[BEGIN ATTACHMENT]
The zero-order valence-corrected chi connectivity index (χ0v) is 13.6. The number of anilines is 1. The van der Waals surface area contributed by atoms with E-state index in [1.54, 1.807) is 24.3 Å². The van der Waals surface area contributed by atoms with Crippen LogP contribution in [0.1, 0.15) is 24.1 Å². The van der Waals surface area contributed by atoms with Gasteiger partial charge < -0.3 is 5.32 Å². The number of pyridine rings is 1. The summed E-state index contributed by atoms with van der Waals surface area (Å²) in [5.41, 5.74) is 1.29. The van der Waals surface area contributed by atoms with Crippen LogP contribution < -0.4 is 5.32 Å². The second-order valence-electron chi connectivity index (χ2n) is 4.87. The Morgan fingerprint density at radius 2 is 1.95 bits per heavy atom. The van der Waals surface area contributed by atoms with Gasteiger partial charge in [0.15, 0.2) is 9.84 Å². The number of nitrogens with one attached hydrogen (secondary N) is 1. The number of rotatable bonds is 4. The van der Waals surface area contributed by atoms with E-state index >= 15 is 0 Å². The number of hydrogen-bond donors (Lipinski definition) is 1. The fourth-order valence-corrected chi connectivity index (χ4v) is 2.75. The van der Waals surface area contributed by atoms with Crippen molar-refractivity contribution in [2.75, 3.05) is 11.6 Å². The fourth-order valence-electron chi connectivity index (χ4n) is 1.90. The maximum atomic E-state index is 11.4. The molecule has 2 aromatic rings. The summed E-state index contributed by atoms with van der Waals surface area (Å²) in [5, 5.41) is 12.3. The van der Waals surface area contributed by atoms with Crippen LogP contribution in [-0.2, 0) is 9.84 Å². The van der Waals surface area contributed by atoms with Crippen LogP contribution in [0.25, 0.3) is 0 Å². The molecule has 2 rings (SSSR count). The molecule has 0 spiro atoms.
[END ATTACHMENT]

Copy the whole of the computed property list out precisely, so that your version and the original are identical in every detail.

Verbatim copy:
The zero-order valence-corrected chi connectivity index (χ0v) is 13.6. The number of anilines is 1. The van der Waals surface area contributed by atoms with E-state index in [1.54, 1.807) is 24.3 Å². The van der Waals surface area contributed by atoms with Crippen LogP contribution in [0.1, 0.15) is 24.1 Å². The van der Waals surface area contributed by atoms with Gasteiger partial charge < -0.3 is 5.32 Å². The number of pyridine rings is 1. The summed E-state index contributed by atoms with van der Waals surface area (Å²) in [5.41, 5.74) is 1.29. The van der Waals surface area contributed by atoms with Crippen LogP contribution < -0.4 is 5.32 Å². The second-order valence-electron chi connectivity index (χ2n) is 4.87. The Morgan fingerprint density at radius 2 is 1.95 bits per heavy atom. The van der Waals surface area contributed by atoms with Gasteiger partial charge in [0.15, 0.2) is 9.84 Å². The number of nitrogens with one attached hydrogen (secondary N) is 1. The number of rotatable bonds is 4. The van der Waals surface area contributed by atoms with E-state index >= 15 is 0 Å². The number of hydrogen-bond donors (Lipinski definition) is 1. The fourth-order valence-corrected chi connectivity index (χ4v) is 2.75. The van der Waals surface area contributed by atoms with Crippen molar-refractivity contribution in [2.75, 3.05) is 11.6 Å². The fourth-order valence-electron chi connectivity index (χ4n) is 1.90. The maximum atomic E-state index is 11.4. The molecule has 2 aromatic rings. The summed E-state index contributed by atoms with van der Waals surface area (Å²) in [5, 5.41) is 12.3. The van der Waals surface area contributed by atoms with Crippen LogP contribution in [-0.2, 0) is 9.84 Å². The van der Waals surface area contributed by atoms with Crippen LogP contribution in [0.25, 0.3) is 0 Å². The molecule has 2 rings (SSSR count). The molecule has 0 spiro atoms.